- They often "see" math in their head, so showing their work in almost impossible.
- Doing math rapidly
- They often excel at higher levels of math, such as algebra, geometry, and calculus if they have a teacher who works around the math problems caused by their dyslexia.
Also known as a visual-motor integration problem, people with dyslexia often have poor, nearly illegible handwriting.
Signs of dysgraphia include:
- Take an unusually long time to write
- Have nearly illegible handwriting
- Use space poorly on the page; odd spacing between words, may ignore margins, sentences tightly packed into one section of the page instead of being evenly spread out
- Printing letters: the reason they form letters with such unusual beginning and ending points is that they can't remember the sequence of pencil strokes necessary to form that letter. So they start somewhere and then keep going until the letter looks approximately right.
Quality of Written Work
People with dyslexia usually have an "impoverished written product”. That means there is a huge difference between their ability to tell you something and their ability to write it down.
Most dyslexic children and adults have significant directionality confusion.
North, South, East, West confusion:
- Often have difficulty reading or understanding maps.
- Adults with dyslexia get lost a lot when driving around, even in cities where they've lived for many years
Sequencing steps in a task
Learning any task that has a series of steps, which must be completed in a specific order, can be difficult. That's because you must memorize the sequence of steps, and often, there is no logic in the sequence. These tasks are usually challenging for people with dyslexia:
Rote memory of non-meaningful facts
Memorizing non-meaningful facts (facts that are not personally interesting and personally relevant) is extremely difficult for most dyslexic children and adults. In school, this leads to difficulty learning:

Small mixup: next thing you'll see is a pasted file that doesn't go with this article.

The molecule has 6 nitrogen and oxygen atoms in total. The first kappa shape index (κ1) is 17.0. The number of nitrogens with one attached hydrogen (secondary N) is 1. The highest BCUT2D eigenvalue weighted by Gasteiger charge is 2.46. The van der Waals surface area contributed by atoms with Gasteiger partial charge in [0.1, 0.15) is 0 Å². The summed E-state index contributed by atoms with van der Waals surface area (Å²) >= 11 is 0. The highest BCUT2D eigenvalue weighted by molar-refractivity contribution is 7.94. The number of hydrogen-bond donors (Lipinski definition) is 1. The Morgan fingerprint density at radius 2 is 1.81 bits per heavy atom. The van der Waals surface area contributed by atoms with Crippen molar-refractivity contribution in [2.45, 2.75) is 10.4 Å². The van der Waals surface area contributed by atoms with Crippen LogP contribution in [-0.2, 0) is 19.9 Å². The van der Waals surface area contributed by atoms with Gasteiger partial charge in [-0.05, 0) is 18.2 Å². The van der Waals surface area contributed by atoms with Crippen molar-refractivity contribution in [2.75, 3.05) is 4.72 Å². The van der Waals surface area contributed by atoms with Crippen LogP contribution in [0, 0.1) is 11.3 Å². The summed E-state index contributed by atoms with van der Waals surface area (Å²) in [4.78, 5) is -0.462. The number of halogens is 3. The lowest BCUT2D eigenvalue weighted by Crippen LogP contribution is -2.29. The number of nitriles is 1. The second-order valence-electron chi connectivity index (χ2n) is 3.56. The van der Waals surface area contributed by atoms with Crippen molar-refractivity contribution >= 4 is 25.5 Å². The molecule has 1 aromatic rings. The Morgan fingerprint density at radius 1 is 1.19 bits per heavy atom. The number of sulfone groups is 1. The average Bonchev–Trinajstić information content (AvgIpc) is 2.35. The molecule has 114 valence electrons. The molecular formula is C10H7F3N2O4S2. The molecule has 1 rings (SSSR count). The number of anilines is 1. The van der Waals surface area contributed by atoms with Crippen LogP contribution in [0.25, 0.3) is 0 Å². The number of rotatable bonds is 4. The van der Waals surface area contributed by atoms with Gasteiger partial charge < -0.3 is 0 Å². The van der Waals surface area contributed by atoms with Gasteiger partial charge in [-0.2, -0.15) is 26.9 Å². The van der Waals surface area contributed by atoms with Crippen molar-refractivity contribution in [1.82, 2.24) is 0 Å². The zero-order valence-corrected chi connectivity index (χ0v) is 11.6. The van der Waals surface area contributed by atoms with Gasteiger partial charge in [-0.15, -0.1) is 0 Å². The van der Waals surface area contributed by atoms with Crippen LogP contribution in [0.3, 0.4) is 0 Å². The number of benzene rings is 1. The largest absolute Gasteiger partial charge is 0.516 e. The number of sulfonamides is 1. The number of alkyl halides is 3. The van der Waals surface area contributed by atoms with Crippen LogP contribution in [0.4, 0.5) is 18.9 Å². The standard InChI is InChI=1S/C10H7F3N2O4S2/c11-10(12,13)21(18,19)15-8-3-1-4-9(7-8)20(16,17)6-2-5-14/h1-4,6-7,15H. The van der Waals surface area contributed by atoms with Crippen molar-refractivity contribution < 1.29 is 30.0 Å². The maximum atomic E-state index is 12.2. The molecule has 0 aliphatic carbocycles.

Extremely messy bedrooms
People with dyslexia have an extremely difficult time organizing their belongings. They tend to pile things rather than to organize them and put them away. So they have extremely messy bedrooms, lockers, desks, backpacks, purses, offices, and garages.
Math Difficulties (Dyscalculia)
People with dyslexia are often gifted in math. Their three-dimensional visualization skills help them "see" math concepts more quickly and clearly than non-dyslexic people. Unfortunately, difficulties in directionality, rote memorization, reading and sequencing can make the following math tasks so difficult that their math gifts are never discovered.
Attention Deficit Hyperactivity Disorder (Hyperactive or Inattentive)
Attention Deficit Disorder is a completely separate condition than dyslexia. However, research has shown that at least 40% of people with dyslexia also have AD/HD. For additional assistance with ADHD, visit Islands Counseling for a program specifically designed for these issues.
Light Sensitivity (Scotopic Sensitivity)
A small percentage (3% to 8%) of people with dyslexia also have light sensitivity (sometimes called scotopic sensitivity). These people have a hard time seeing small black print on white paper. The print seems to shimmer or move; some see the rivers of white more strongly than the black words. These people tend to dislike florescent lighting, and often "shade" the page with their hand or head when they read. Go to: http://www.irleninstitute.com to see if the different colors make a difference and to see how a child with dyslexia frequently views the words on a page.
Colored plastic overlays and/or colored lenses can eliminate the harsh black print against white paper contrast, and may make letters stand still for the first time in someone's life. However, the plastic overlays or colored lenses will not "cure" dyslexia, nor will they teach a dyslexic person how to read.
If your child struggles with ADHD, we have help for you. Beginning in March, 2017, we will offer an 8 week course available for PARENTS OR STUDENTS OVER 10. This will eliminate many of the struggles which accompany ADHD - HYPERACTIVE or INATTENTIVE TYPE.